I need to draw waveforms for biometric data like ECG and EEG signals. When I have more samples than pixels at the X-axis, I need to draw a vertical line between the MIN and MAX sample-value for that period.

Now I was wondering, suppose the signal is highly volatile, and the MAX for the next point is lower than the MIN from the previous point, there will be a 'gap' in the waveform.

What is the correct way to connect these points? When drawn using standard polyline routines the pen will draw from the last position (MAX) to the start of the new line (MIN), which is a much larger distance, causing the signal look thicker than it would be if I just connected the previous MIN to the new MAX (if the trend is downwards), or the previous MAX to the new MIN (if the trend is upwards).

Is there a standardized way to do this, or is it just a matter of taste?

  • $\begingroup$ dsp.stackexchange.com/q/184/29 is similar, but trying to show the true density of the waveform rather than just the max and min. Can you post some plots? $\endgroup$
    – endolith
    Dec 1, 2014 at 21:18

1 Answer 1


Remember that the signal is not the samples; the signal passes through the samples and exists between them, too. So the maximum value of one chunk cannot be less than the minimum value of the next; they can only be equal, as the signal passes from a lower sample in one chunk to a higher sample in the next chunk.

Plotting a solid line from the min of a chunk to the max sample value of a chunk is not a very accurate representation of the signal anyway (because of intersample peaks and not showing the density of the wave). If that's good enough of a representation for you, I'd just approximate it by drawing to the midpoint in this case:

find max of chunk 1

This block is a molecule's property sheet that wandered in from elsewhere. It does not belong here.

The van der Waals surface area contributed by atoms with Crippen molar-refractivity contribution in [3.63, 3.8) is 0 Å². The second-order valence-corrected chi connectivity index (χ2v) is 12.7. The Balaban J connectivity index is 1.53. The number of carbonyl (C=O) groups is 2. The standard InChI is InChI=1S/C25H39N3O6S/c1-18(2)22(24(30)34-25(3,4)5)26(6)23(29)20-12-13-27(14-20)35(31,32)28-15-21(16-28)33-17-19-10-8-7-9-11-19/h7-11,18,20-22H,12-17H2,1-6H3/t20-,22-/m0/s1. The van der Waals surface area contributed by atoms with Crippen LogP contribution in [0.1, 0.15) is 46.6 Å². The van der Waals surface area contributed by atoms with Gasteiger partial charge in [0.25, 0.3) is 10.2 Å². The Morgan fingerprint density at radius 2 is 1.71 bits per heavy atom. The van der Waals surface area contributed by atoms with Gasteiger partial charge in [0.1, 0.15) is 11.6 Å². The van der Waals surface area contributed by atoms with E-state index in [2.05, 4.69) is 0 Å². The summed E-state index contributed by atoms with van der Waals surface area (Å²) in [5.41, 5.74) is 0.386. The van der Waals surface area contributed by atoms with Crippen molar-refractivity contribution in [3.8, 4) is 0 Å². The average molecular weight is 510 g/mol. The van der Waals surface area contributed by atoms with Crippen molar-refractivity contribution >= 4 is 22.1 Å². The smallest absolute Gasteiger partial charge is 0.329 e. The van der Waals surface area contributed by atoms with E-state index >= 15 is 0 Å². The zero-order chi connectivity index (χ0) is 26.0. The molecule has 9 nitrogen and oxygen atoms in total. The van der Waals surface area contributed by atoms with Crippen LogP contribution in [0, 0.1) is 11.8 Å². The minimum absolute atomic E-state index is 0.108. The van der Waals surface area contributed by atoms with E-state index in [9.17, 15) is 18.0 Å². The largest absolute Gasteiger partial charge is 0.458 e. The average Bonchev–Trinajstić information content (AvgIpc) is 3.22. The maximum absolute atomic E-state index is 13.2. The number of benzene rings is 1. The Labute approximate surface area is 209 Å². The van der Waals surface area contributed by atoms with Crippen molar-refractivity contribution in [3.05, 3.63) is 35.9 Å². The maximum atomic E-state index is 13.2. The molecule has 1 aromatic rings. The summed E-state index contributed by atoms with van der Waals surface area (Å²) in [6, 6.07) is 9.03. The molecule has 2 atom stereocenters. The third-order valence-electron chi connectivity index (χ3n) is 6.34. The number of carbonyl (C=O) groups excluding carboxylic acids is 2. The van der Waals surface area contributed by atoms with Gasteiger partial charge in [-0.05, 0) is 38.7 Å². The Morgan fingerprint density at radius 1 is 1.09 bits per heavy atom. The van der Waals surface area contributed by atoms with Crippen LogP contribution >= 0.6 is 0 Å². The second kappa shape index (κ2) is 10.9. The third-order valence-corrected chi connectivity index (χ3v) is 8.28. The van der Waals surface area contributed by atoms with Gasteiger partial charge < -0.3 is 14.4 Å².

find min of chunk 2
if max(chunk 1) < min(chunk 2):
    in column 1: draw line from min of chunk 1 to average(max(chunk 1), min(chunk 2))
    in column 2: draw line from average(max(chunk 1), min(chunk 2)) to max(chunk 2)

If you want to get fancier, you could upsample the signal to get a better idea of the intersample peaks, and then do the same thing based on those.

And the best is to use brightness to show the density of the wave at different amplitudes, but that's significantly more complicated: https://flic.kr/p/7S8oHA

  • $\begingroup$ I like your idea about including density, but your expertise seems to be mainly around audio-plotting, and brainwaves look completely different: upload.wikimedia.org/wikipedia/commons/2/26/Spike-waves.png Would you think density could be usefull there too? $\endgroup$
    – Maestro
    Dec 4, 2014 at 6:38
  • $\begingroup$ That doesn't look completely different to me, it looks about the same. But from your description, I thought you were plotting "zoomed out" from this picture? Like there are multiple oscillations per horizontal pixel and you are showing only the maximum and minimum of each? Or you are plotting similar to what you linked to? $\endgroup$
    – endolith
    Dec 4, 2014 at 14:49
  • $\begingroup$ Im plotting similar to what I linked, but still there are more datapoints than pixels in X. $\endgroup$
    – Maestro
    Dec 5, 2014 at 17:52
  • $\begingroup$ @muis well for waves like you've shown, I think plotting the density as lightness would just give a sort of "antialiased" look to the lines, which might be nice, but might not be with the effort $\endgroup$
    – endolith
    Dec 7, 2014 at 6:06

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